Reverend Joseph Minuth
Fr. Joseph Minuth, was born in Modesto, Calif. and attended high school and college in Texas. He entered the Aquinas Institute of Theology in St. Louis, Mo. He was ordained a priest for the Order of Preachers, Province of St. Albert the Great, on May 14, 2011. He speaks English, conversational German and some Spanish.
After serving as a parochial pastor at three campus ministries at large universities, he came to the Diocese of Salt Lake City in 2019 and was named parochial vicar of St. Joseph Parish in Ogden. This was followed by a year as parochial vicar of St. Thomas Aquinas Parish in Logan and chaplain of St. Jerome Newman Center at Utah State University. On Aug. 3 he will begin his new assignment as administrator of Holy Family Parish in Ogden.
As a priest, what has been your greatest challenge?
I think the hardest part of being a priest is rising to the high expectations that people have of priests. I think it’s right for people to have these expectations, and it’s a great source of inspiration, but it is the greatest challenge. It’s also the greatest contributor to my peace and happiness because it leads me to a more virtuous life. I also think it’s what the people deserve. In addition, it not only gives me a sense of the difficulty of truly being a good person, but it helps me walk with, and sometimes help direct, people.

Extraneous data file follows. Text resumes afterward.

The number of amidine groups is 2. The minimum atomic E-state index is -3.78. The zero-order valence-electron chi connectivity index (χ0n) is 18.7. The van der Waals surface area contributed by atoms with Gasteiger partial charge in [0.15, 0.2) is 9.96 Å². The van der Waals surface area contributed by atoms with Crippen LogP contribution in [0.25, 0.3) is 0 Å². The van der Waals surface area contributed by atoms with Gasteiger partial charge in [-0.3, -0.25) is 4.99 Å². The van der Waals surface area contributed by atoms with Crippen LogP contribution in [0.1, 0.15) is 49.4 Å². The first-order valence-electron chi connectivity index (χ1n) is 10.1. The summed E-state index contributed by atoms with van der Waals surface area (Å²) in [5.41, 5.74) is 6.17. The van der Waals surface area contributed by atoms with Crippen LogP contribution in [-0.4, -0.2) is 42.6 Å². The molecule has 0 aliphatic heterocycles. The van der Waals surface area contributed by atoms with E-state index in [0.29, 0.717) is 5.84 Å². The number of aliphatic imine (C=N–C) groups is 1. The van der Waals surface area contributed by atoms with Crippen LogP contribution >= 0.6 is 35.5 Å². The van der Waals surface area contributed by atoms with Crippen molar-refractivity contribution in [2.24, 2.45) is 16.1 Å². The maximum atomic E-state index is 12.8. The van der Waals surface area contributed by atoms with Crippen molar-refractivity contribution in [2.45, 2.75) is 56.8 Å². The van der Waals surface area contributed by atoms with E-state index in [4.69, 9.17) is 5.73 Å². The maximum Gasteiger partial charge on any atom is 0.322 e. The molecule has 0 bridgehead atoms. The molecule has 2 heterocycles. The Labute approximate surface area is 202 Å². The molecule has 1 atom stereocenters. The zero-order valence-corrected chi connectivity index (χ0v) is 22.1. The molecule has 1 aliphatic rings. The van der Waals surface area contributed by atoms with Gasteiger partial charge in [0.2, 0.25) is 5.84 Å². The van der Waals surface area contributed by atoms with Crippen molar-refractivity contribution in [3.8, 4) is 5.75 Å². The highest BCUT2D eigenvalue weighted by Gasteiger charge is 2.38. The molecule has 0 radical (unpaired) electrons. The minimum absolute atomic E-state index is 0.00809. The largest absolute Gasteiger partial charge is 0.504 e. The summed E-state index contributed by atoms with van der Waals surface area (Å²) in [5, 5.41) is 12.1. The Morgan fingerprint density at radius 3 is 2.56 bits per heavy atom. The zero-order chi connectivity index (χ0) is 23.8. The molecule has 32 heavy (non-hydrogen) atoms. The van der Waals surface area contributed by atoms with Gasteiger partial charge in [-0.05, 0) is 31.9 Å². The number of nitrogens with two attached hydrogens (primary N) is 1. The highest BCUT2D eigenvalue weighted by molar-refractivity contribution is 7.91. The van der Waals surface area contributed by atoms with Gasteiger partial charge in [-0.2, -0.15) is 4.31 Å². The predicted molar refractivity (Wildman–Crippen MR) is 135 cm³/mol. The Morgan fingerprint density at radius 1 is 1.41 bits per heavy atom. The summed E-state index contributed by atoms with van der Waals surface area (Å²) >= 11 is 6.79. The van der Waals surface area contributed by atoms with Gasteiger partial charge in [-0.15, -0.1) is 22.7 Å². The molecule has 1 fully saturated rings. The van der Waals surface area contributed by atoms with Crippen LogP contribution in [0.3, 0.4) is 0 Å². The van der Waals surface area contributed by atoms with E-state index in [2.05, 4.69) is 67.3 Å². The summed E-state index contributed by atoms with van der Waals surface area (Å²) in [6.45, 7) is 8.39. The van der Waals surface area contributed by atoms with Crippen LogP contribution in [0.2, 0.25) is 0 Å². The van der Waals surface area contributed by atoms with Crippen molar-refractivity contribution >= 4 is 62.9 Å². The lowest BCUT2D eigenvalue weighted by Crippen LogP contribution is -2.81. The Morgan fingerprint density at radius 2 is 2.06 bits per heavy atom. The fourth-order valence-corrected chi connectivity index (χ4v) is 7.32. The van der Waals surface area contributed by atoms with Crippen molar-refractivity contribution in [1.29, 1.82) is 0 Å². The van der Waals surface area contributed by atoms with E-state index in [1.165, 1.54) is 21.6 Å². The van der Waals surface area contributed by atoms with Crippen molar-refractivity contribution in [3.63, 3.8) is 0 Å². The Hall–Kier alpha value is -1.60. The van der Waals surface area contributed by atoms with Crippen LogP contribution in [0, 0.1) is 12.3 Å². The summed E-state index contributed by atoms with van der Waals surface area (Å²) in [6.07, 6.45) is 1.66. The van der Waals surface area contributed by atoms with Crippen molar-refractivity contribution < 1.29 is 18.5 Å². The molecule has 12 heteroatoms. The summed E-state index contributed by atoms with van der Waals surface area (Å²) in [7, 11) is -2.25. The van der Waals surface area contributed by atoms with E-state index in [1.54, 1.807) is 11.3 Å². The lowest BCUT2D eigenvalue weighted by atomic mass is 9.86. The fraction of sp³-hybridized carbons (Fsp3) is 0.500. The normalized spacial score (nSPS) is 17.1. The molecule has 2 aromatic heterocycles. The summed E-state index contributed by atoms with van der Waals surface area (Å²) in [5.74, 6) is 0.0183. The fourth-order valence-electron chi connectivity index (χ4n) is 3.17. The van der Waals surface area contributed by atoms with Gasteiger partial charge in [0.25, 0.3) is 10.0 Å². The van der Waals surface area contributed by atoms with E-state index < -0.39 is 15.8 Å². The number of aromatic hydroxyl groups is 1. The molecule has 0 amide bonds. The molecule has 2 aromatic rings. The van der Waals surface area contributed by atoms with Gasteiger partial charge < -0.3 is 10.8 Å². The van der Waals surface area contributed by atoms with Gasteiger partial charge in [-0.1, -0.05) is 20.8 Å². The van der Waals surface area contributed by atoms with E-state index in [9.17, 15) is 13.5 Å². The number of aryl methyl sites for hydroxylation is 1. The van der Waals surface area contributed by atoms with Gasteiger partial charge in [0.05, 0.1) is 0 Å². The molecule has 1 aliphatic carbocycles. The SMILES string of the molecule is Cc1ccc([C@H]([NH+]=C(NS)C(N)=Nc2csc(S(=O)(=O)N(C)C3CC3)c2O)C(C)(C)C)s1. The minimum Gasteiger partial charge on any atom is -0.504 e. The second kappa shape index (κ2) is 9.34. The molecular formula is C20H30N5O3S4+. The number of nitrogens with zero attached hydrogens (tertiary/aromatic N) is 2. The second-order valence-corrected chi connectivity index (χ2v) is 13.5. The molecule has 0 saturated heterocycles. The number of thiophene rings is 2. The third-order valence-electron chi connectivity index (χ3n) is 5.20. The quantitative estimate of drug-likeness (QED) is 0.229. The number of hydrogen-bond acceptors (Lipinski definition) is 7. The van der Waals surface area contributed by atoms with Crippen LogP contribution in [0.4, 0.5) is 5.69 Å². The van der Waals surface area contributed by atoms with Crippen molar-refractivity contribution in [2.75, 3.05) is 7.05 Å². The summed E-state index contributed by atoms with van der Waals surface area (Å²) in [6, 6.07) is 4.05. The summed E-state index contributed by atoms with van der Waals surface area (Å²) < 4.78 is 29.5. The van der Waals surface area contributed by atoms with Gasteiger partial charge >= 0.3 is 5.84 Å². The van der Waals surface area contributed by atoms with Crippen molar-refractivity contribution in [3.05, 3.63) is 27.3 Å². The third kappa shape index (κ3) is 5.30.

As a priest, what has been your most satisfying experience?
The most satisfying part for me is simply being a priest. It’s more than a job. I’ve learned to love the title “Father” because I really am part of the family. I’m part of baptisms, weddings, and funerals and the like. People know we are there for them. A favorite experience was when I was a new priest. Someone came to my office and told me about the hole he had dug for himself. I asked if he wanted to do Confession, but he said he wasn’t Catholic. I asked why he came to me, and he simply said, “You’re a priest!”